We’re experiencing a moment unlike any that a person living today has ever witnessed. We have all read about The Great Plague of the bible, American Polio epidemic, Spanish Flue, AIDS pandemic and epidemic: 1981-present day, H1N1 Swine Flu pandemic: 2009-2010, West African Ebola epidemic: 2014-2016 and now Covid 19. I never thought in my lifetime we would witness this much devastation and be a part of a lockdown in South Africa. Like many of you, I’ve been gripped by anxiety and sometimes outright fear, worrying about the safety of my friends, family, and colleagues. I’ve watched in disbelief as people in China, Iran, Italy, the US, and beyond have fallen victim to this new virus.
With the rapid spread of COVID-19, we’re seeing radical changes being taken on a global scale. People are closing businesses. Schools are closed and there is a global travel ban. People are staying home and turning their lives upside down to protect themselves and their families. It is amazing to see people from every level of government and every walk of life working together to restrain this virus.
We know that the global halt we’re witnessing means that many workers and families are facing hardship and uncertainty, and our hearts goes out to all of you who are struggling right now — either because they can’t work, or because they have no choice but to work, even with the risks.
Still, there’s something about the scale of the response that gives me hope, because we know that we will need everyone to fight this virus. And right now, we are seeing that unprecedented mobilization on a global scale is possible. That people are able and willing to undertake challenging and fundamental shifts head on and help each other, when they are moved to do so.
We’re also seeing a beautiful outpouring of kindness and generosity. Neighbours helping neighbours, strangers helping the most vulnerable in our communities. It is exactly this kind of caring connection that will bring us through the crisis unfolding today, and through these next challenging years.
I have witnessed firsthand my career as a Tourist Guide fall apart as one tour after the other gets cancelled with the tourism and hospitality industry being hit very hard by this natural disaster. Our small family owned business has also been hit hard by Covid 19, but we are fighting and hanging in there and we are indeed open for business. Everyone needs something to look forward too and what a great time to make enquiries about your South African adventure now, let us answer your questions and help you plan so that you have something to look forward to when we get through this!
In an address to the nation on Thursday night (9 April), president Cyril Ramaphosa said while it is still too early to gauge the real effect of the lockdown on the spread of the coronavirus in South Africa, initial data shows that it is definitely having an impact. President Ramaphosa first declared the coronavirus pandemic a national disaster on 15 March, and announced a 21-day nationwide lockdown a few days later on 23 March. South Africa’s lockdown has since been extended by another two extra weeks until (at least) the end of April.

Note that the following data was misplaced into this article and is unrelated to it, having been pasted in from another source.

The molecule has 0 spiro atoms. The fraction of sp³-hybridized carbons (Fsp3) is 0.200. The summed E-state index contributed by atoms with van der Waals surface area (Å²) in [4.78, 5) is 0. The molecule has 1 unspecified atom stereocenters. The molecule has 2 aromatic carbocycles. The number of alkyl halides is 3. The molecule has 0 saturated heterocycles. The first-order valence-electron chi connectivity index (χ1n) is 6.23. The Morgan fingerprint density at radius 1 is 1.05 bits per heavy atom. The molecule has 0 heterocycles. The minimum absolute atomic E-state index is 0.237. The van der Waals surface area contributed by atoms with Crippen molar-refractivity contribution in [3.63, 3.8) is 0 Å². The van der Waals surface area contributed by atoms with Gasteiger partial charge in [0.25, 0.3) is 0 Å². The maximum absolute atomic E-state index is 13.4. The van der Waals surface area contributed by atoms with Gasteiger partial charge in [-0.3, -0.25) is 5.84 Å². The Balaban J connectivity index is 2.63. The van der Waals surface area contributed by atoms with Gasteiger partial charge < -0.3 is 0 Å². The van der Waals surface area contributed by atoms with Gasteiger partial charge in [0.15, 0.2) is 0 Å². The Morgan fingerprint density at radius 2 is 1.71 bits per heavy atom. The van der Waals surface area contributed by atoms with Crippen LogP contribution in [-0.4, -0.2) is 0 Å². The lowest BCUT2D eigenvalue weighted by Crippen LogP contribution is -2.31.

South African National Parks have closed all tourism facilities in support of national lockdown. Guests will not be allowed to enter any national park, including Kruger, whether as day or overnight visitors from Wednesday, 25 March 2020, until further notice. Our business, being heavily reliant on the Kruger National Park being open, has no choice but to wait for this to happen before we can in turn make any bookings involving a Kruger experience.
Clients are welcome to contact us to make enquiries for bookings as from 1 May 2020. All enquiries will be treated as provisional until we are sure that we can offer the services our clients are enquiring about. We work solely with third party service providers and our booking and cancellation policies are directly linked to the specific service provider in question when it comes to client’s bookings.
Our normal booking procedure involves a 25% non-refundable deposit payment payable at the time of booking to secure any/all services, with the balance payable no later than 30 days prior to arrival, bookings made less than 30 days before departure are normally required to pay the full amount at the time of booking.
Our reliability on third party service providers is likely to prevent us from offering clients the possibility of transferring their non-refundable deposit payment to a future dated booking without the specific service provider in question in return being in agreement and we would like to be transparent about the risks involved when making provisional bookings with us during this time.
Kruger South Safaris Cancellation policy: Please note that the deposit payment is non-refundable (and non-transferable to a future date). Cancellation 30 days prior to arrival date and/or commencement of Safari/Tour/Activity - deposit plus 25% of total bill; 14 to 29 days - deposit plus 50% of total bill; 0 to 13 days - 100% of total bill.
We look forward to hearing from you and assist in planning your holiday to our wonderful country. I believe that we will get through this and like a phoenix we will rise through the ashes and devastation that Covid 19 will leave behind and we will rise, and we will better than ever before.
Felicity Carey on behalf of the Kruger South Safari’s Team
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